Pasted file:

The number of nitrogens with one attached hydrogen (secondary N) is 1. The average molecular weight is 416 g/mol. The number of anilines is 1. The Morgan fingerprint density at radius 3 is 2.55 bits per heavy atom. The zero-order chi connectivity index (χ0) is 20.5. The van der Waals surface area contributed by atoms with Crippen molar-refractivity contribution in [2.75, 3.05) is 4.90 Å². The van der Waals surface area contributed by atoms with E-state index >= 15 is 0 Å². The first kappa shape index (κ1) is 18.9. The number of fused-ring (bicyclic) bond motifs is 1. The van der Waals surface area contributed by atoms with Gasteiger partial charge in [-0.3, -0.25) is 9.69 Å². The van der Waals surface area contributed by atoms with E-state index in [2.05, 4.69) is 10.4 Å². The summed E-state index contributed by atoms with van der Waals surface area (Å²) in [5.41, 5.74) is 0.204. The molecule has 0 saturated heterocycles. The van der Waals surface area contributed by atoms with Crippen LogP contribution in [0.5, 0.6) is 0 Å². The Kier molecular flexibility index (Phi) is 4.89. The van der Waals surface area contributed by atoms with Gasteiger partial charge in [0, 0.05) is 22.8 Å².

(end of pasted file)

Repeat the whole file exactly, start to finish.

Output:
The number of nitrogens with one attached hydrogen (secondary N) is 1. The average molecular weight is 416 g/mol. The number of anilines is 1. The Morgan fingerprint density at radius 3 is 2.55 bits per heavy atom. The zero-order chi connectivity index (χ0) is 20.5. The van der Waals surface area contributed by atoms with Crippen molar-refractivity contribution in [2.75, 3.05) is 4.90 Å². The van der Waals surface area contributed by atoms with E-state index >= 15 is 0 Å². The first kappa shape index (κ1) is 18.9. The number of fused-ring (bicyclic) bond motifs is 1. The van der Waals surface area contributed by atoms with Gasteiger partial charge in [-0.3, -0.25) is 9.69 Å². The van der Waals surface area contributed by atoms with E-state index in [2.05, 4.69) is 10.4 Å². The summed E-state index contributed by atoms with van der Waals surface area (Å²) in [5.41, 5.74) is 0.204. The molecule has 0 saturated heterocycles. The van der Waals surface area contributed by atoms with Crippen LogP contribution in [0.5, 0.6) is 0 Å². The Kier molecular flexibility index (Phi) is 4.89. The van der Waals surface area contributed by atoms with Gasteiger partial charge in [0, 0.05) is 22.8 Å².